People looking after a child they are not related to, or who know someone who is, are urged to contact Kent County Council (KCC). This type of arrangements is called Private Fostering and KCC are supporting Private Fostering Week (11-15 October 2021) to raise awareness of professionals and families’ responsibilities.
Private fostering arrangements are when people look after children or teenagers under 16 for 28 days or more and who are not a parent or close relative such as a stepparent, grandparent, sibling, uncle, or aunt.
Last year KCC was notified of 83 private fostering arrangements, but the true number is believed to be much higher due to carers not realising they need to inform the council of the arrangement.
Last year, the number of notifications from English language schools reduced due to the restrictions on travelling to the UK. However, Kent County Council saw an increase in the number of notifications for young people living in private fostering arrangements in Kent. This is likely due to additional strains on family relationships during lockdowns and there could still be many young people staying with friends or distant relatives that KCC are not aware of.
Across the UK it’s estimated there could be as many as 20,000 unnotified private fostering arrangements.
Examples of private fostering arrangements include:
- Children who stay with families while going to a school away from their home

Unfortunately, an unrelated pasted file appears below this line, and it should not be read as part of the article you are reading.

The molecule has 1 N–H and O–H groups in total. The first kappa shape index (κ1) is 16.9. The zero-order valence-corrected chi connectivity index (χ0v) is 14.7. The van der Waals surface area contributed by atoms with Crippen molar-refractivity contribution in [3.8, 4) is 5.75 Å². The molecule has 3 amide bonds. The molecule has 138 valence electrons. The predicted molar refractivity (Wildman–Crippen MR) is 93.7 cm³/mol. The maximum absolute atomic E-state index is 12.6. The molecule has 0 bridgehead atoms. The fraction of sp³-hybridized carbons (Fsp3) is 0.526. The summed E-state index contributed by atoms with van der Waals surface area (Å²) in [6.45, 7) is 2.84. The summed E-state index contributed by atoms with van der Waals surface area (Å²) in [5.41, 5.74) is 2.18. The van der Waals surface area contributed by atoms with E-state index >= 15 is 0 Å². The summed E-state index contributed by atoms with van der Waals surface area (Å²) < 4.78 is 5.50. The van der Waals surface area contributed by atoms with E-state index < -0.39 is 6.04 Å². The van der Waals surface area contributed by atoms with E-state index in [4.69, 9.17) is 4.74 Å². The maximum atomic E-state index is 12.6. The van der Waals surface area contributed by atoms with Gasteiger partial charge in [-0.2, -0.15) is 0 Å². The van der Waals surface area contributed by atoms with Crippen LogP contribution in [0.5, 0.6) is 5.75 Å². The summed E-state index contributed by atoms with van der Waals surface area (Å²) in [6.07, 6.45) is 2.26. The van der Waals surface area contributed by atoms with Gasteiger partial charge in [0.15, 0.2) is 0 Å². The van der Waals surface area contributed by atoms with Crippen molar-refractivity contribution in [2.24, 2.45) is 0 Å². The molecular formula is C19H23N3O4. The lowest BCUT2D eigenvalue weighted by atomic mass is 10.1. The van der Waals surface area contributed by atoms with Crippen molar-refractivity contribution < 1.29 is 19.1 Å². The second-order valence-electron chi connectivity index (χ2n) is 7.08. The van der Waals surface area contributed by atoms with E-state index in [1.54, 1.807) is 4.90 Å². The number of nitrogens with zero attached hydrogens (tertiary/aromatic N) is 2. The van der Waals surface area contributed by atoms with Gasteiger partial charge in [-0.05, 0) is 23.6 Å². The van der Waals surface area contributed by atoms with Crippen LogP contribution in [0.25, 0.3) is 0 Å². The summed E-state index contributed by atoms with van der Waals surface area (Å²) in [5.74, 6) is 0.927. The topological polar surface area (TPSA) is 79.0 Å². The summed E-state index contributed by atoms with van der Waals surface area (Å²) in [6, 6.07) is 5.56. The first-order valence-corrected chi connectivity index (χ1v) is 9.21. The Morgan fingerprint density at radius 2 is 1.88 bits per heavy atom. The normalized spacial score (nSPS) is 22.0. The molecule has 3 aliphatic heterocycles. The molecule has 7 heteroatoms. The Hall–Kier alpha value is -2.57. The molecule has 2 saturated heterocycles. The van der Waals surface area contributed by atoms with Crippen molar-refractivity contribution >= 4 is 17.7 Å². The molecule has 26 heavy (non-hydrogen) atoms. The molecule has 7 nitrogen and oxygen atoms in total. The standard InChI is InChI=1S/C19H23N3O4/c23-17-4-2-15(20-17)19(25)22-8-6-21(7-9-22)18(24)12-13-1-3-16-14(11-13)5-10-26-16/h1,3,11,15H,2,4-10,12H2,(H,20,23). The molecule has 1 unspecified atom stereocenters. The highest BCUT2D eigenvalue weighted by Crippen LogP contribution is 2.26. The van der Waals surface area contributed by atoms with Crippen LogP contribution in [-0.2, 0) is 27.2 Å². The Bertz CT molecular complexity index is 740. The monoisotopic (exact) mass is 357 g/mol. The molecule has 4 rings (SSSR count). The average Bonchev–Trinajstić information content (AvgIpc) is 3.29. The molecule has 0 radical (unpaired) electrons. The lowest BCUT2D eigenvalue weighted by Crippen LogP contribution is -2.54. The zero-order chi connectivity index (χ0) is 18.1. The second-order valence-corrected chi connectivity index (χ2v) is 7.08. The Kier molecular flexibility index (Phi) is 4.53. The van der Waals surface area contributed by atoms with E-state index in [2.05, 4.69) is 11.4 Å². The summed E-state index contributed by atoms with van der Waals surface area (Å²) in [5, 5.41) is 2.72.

- Young people who stay with friends’ families because of family tensions
- Children cared for by their parent’s partners while their parent is in hospital or prison
When KCC becomes aware of private fostering, the child is assigned a social worker who visits regularly to offer support to their carer and check on the child’s welfare.
Sue Chandler, Cabinet Member for Integrated Children’s Services said: “Most children in private fostering arrangements receive great care from the families they are with however, some children need extra specialist support or in the worst cases could be in danger. Therefore, it is vital that trained social workers are aware of every child being privately fostered and can support not only the children but the carers also.
“It is deeply concerning that there may be many people caring for a child who is not their own without informing Children’s Services and I would encourage anyone offering this support to a child to speak to us as soon as possible.”
The duty for private foster carers to notify the local authority extends from the Children Act 1989 which sets out the duty for private foster carers, parents, the local authority, and professionals in contact with families to safeguard children in private fostering arrangements.
To notify Kent County Council of a private fostering arrangement, call 03000 41 11 11. Alternatively, visit https://www.kent.gov.uk/education-and-children/adoption-fostering-and-supported-homes/fostering/private-fostering
If a teacher or other professional believes KCC has not been told of the arrangement, they should complete a Request for Support Form. The form can be found at https://kccchildrens.kent.gov.uk/web/portal/pages/home